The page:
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ICC 2021

George Zachos

George Zachos, Speaker at  Cancer Congress
University of Crete, Greece
Title : Delaying the final cut: An ATM-Chk2-INCENP pathway prevents chromatin bridge breakage in cytokinesis


Chromatin bridges are strands of missegregated chromatin connecting the anaphase poles or daughter nuclei and have been linked to tumourigenesis. In response to chromatin bridges in cytokinesis, cells delay abscission, the severing of the narrow cytoplasmic canal that connects the two daughter cells, to prevent chromatin breakage or tetraploidization by regression of the cleavage furrow that are associated with genomic instability and cancer predisposition. In mammalian cells, this abscission delay is called “the abscission checkpoint” and is dependent on the localization of the Chromosomal Passenger Complex (CPC) at the midbody. The CPC comprises the catalytic subunit Aurora B kinase, the scaffolding protein INCENP and the nonenzymatic subunits Survivin and Borealin? however, the molecular mechanisms that signal chromatin bridges to the CPC are incompletely understood. In the present study, we show that inhibition of the DNA damage kinases ATM or Chk2 impairs CPC localization to the midbody and correlates with premature abscission and chromatin breakage in cytokinesis with trapped chromatin in human carcinoma cell lines. ATM phosphorylates Chk2 threonine 68 (T68) to activate Chk2 at the midbody. In turn, active Chk2 phosphorylates INCENP at the newly identified site serine 91 (S91) to promote CPC localization to the midbody, to delay abscission. Expression of siRNA-resistant phosphomimetic mutant INCENPS91D, but not the wild-type protein, rescues CPC localization to the midbody and prevents chromatin breakage in Chk2-deficient or ATM-deficient cells. In contrast, in the absence of the endogenous INCENP, the nonphosphorylatable mutant INCENPS91A does not localize to the midbody and its expression promotes chromatin breakage. These results identify an ATM-Chk2-INCENP pathway that prevents chromosome breakage in cytokinesis with chromatin bridges, by promoting CPC-midbody localization, through Chk2- mediated INCENPS91 phosphorylation.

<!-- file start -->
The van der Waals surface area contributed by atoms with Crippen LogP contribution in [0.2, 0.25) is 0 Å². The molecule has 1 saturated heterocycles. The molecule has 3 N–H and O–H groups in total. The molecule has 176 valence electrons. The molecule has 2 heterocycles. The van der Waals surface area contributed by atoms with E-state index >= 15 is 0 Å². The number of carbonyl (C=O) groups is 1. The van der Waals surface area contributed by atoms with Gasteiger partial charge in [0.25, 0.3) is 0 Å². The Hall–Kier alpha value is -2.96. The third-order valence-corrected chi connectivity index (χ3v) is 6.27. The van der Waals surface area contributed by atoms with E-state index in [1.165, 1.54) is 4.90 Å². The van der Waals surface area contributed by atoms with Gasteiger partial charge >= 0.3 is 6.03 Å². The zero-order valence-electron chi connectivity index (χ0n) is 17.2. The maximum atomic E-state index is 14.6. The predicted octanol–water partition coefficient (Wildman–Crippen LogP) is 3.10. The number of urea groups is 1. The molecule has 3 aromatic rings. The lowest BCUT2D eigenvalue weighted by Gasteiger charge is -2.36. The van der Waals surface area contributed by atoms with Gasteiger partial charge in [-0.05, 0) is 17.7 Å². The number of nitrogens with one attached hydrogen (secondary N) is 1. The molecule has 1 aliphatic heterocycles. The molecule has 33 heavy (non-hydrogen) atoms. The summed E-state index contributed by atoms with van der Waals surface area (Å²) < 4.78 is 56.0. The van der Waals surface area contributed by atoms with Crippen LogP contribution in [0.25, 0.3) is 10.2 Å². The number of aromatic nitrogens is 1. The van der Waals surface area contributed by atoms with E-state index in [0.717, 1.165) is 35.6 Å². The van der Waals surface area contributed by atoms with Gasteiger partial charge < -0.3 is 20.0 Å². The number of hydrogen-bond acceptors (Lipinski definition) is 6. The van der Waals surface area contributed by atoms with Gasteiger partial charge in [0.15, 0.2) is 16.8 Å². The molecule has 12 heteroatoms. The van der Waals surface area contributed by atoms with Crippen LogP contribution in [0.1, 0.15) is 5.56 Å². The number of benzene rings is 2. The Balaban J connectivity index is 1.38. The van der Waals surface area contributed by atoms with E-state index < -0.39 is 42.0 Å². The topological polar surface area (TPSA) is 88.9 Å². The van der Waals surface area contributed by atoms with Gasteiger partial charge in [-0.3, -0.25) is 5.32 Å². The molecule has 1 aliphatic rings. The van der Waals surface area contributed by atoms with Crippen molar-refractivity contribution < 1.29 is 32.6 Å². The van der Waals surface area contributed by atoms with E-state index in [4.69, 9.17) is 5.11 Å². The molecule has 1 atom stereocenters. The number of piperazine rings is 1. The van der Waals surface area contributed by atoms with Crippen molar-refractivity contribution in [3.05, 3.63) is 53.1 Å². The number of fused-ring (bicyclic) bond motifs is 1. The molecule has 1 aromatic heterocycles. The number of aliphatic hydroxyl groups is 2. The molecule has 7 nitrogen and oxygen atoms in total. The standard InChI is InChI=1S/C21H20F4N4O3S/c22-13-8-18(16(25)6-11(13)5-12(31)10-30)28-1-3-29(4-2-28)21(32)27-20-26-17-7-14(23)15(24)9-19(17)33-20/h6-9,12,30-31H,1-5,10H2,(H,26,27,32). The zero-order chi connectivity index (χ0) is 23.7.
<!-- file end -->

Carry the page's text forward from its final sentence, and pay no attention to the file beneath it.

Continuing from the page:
George Zachos completed his PhD at the University of Crete in 1997. He then received postdoctoral training in the Beatson Institute for Cancer Research, Glasgow, U.K. before moving, in 2008, to the Department of Biology, University of Crete, Heraklion, Greece as an Assistant Professor in Cell Biology. In 2015, he became Associate Professor and continues to hold this position today. Discoveries from the Zachos lab have identified mechanisms that regulate the fidelity of chromosome segregation in mitotic cell division in higher eukaryotic cells. He has published over 40 papers in leading scientific journals and his work has received ~2,000 citations.